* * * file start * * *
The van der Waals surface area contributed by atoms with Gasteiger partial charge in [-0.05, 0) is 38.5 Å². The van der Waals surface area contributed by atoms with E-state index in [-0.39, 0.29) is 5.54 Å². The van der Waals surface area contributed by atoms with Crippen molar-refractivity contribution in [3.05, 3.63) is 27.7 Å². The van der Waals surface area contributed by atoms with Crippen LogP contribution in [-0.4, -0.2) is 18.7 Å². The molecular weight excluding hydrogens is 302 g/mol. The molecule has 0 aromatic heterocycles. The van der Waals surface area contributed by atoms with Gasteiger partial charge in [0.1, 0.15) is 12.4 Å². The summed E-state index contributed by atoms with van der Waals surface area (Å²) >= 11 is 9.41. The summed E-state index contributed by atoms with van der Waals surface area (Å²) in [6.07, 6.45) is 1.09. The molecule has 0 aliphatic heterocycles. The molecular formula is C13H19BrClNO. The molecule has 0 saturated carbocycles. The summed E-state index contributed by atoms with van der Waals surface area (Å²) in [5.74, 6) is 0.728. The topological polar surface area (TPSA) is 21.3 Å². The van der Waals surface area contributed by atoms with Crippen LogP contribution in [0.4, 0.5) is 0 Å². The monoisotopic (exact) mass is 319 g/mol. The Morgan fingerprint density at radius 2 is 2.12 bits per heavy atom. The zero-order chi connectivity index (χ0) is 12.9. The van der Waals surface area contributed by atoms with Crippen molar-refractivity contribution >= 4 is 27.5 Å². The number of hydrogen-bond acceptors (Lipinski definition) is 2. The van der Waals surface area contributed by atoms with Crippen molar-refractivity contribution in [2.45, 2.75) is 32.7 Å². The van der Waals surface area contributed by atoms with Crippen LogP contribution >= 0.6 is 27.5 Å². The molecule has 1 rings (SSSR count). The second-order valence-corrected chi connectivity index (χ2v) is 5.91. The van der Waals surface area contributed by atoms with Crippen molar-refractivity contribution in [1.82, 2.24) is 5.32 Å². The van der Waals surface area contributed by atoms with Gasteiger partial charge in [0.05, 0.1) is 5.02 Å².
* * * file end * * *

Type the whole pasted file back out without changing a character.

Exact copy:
The van der Waals surface area contributed by atoms with Gasteiger partial charge in [-0.05, 0) is 38.5 Å². The van der Waals surface area contributed by atoms with E-state index in [-0.39, 0.29) is 5.54 Å². The van der Waals surface area contributed by atoms with Crippen molar-refractivity contribution in [3.05, 3.63) is 27.7 Å². The van der Waals surface area contributed by atoms with Crippen LogP contribution in [-0.4, -0.2) is 18.7 Å². The molecular weight excluding hydrogens is 302 g/mol. The molecule has 0 aromatic heterocycles. The van der Waals surface area contributed by atoms with Gasteiger partial charge in [0.1, 0.15) is 12.4 Å². The summed E-state index contributed by atoms with van der Waals surface area (Å²) >= 11 is 9.41. The summed E-state index contributed by atoms with van der Waals surface area (Å²) in [6.07, 6.45) is 1.09. The molecule has 0 aliphatic heterocycles. The molecular formula is C13H19BrClNO. The molecule has 0 saturated carbocycles. The summed E-state index contributed by atoms with van der Waals surface area (Å²) in [5.74, 6) is 0.728. The topological polar surface area (TPSA) is 21.3 Å². The van der Waals surface area contributed by atoms with Crippen LogP contribution in [0.4, 0.5) is 0 Å². The monoisotopic (exact) mass is 319 g/mol. The Morgan fingerprint density at radius 2 is 2.12 bits per heavy atom. The zero-order chi connectivity index (χ0) is 12.9. The van der Waals surface area contributed by atoms with Crippen molar-refractivity contribution >= 4 is 27.5 Å². The number of hydrogen-bond acceptors (Lipinski definition) is 2. The van der Waals surface area contributed by atoms with Crippen molar-refractivity contribution in [2.45, 2.75) is 32.7 Å². The van der Waals surface area contributed by atoms with Crippen LogP contribution >= 0.6 is 27.5 Å². The molecule has 1 rings (SSSR count). The second-order valence-corrected chi connectivity index (χ2v) is 5.91. The van der Waals surface area contributed by atoms with Crippen molar-refractivity contribution in [1.82, 2.24) is 5.32 Å². The van der Waals surface area contributed by atoms with Gasteiger partial charge in [0.05, 0.1) is 5.02 Å².